The conditions in the labor markets are improving in Serbia and Kosovo. Serbia’s unemployment rate (15 yr+) was 11.9 % in Q2. Employment has been expanding solidly (+3.2 % y/y in July) and real wages have been rising (4.0 % y/y in June). In Kosovo, unemployment is significantly higher (26.5 %), though it has also decreased recently (from 30.5 % in 2017). Official employment is very low. according to labor force statistics, there were 344,800 employed persons in Q1 2018, whereas the total population is around 1.9 million persons. Average monthly net wages (June) amounted to 417 Euro in Serbia and 526 Euro in Kosovo (gross wages were similar). Wages exhibited a considerable rise of 15.4 % in Kosovo providing support to household demand.
Price trends in Serbia are benign and interest rates are now relatively low. Main upside risks to prices stem from international developments. Consumer prices have been gradually accelerating in Q2 and Q3 (2.4 % y/y) amid rising food & beverage (contributing 1.2 % to overall inflation) and energy (0.34 %) prices as well as rising core inflation (0.9 %-age points contribution). The inflation rate has moved into the target band (3 % +/- 1.5 %-age points) of the National Bank of Serbia (NBS). According to the NBS projection, inflation will remain in the tolerance band until end-2019. The inflation rate will likely keep rising until end-2018 to average 2.7 % over the total of the year. Private inflation expectations appear well anchored around the inflation target.
In Kosovo, consumer price developments have also been slow. The consumer price inflation inched up gradually during this year to 1.5 % (y/y) in August. The banking sector is characterized by an accelerated increase in credit activity (Figure 6 - see pdf). Bank lending has been growing at an elevated rate for some time (11.4 % y/y in August) similarly supported by household as well as corporate lending. Lending interest rates for new loans averaged 6.7 % in July. Household deposit creation is accelerating (+10.5 % y/y in July). Financial development fosters economic development in Kosovo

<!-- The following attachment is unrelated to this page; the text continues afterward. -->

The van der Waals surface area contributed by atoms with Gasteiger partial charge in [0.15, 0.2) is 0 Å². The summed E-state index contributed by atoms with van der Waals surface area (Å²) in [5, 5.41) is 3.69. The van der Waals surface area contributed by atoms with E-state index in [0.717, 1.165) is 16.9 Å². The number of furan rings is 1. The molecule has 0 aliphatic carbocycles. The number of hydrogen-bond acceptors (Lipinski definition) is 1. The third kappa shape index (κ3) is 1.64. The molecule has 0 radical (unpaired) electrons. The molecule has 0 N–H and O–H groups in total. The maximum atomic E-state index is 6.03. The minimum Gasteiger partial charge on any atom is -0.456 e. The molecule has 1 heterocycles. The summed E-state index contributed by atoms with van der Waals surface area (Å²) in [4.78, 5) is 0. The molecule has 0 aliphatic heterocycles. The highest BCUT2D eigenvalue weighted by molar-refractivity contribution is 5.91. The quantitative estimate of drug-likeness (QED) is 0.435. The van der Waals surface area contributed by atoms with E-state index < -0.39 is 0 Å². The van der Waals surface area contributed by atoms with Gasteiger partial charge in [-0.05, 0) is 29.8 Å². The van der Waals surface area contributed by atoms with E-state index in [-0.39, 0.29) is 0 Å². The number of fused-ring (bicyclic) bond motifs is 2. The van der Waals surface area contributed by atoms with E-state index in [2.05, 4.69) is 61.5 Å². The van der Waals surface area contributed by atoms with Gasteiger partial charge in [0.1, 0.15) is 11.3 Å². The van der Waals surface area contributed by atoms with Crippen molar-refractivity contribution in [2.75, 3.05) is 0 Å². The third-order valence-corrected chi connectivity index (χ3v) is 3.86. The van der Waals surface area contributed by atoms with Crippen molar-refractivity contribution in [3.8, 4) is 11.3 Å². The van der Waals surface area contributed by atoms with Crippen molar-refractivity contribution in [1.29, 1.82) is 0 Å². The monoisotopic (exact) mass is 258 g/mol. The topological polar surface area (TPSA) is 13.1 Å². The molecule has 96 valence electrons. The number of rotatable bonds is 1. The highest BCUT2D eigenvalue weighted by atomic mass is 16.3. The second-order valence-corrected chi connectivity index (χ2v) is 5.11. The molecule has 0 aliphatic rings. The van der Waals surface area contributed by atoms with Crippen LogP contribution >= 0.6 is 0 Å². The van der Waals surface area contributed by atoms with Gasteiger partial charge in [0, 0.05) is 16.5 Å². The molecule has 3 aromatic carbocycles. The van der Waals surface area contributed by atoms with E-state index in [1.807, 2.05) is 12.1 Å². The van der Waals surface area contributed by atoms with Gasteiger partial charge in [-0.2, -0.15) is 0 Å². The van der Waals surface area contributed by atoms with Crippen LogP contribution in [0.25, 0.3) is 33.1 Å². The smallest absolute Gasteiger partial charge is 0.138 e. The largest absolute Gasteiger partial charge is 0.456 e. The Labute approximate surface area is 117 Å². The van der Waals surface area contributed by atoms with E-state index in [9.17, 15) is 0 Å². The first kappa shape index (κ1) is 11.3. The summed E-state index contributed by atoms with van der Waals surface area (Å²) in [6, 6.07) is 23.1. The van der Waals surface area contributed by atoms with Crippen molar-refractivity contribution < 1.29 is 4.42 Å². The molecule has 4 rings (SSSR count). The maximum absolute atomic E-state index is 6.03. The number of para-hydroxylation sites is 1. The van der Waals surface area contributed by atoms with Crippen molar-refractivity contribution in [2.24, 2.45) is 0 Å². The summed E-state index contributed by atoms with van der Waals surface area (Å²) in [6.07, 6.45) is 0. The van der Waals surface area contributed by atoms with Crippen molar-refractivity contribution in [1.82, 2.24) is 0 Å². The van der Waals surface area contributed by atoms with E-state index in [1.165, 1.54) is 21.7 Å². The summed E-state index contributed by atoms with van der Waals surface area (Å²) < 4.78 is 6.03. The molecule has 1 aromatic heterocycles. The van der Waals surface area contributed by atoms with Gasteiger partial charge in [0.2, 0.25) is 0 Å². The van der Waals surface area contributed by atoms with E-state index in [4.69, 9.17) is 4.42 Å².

We highlight growth and development prospects in Serbia and Kosovo. Kosovo remains among the poorest countries in South Eastern Europe. Both economies have leeway to converge in income. Weak economic institutions might be one factor slowing economic development. On the other side, the short-term cycles paint a fairly sound picture with growing economic activities, gradual improvements in the labor markets and low inflation environments.
ECB update on QE, growth and inflation
• Net purchases will be further reduced in October and end by year-end. The accumulated stock continues to provide an ample degree of monetary stimulus
• New staff projections show slightly lower GDP growth and gradually rising core inflation. Core inflation might pick-up in Q4 if following historic seasonal patterns
Last week’s meeting of the ECB’s Governing Council was well in line with expectations. As previously announced, the net purchases under the asset purchase program (APP, also known as QE) will be further reduced to 15 billion EUR in October with the objective to end net purchases by year-end. However, that’s not the end of QE. The stock of acquired assets will be further reinvested, thus, providing significant monetary policy stimulus to support the sustained convergence of inflation to levels that are below, but close to, 2 % over the medium term. Until August 2018 the ECB has accumulated a stock of 2,510 billion EUR of assets under the APP, which will grow to 2,585 billion EUR until the end of the year and is anticipated to stay constant thereafter. The total ECB balance sheet has more than doubled since the start of APP in Q4 2014 and the share of securities held for monetary policy purposes has increased to 56 % in early September 2018 (Figure 6 - see pdf). A timeline for a possible reduction of the ECB balance sheet has not yet been communicated and reinvestment is intended to last “for as long as necessary to maintain favorable liquidity conditions and an ample degree of monetary accommodation” (ECB statement, September 2018). In the United States, the Federal Reserve Bank has initiated a balance sheet reduction in October 2017, three years after the end of the bond-buying program.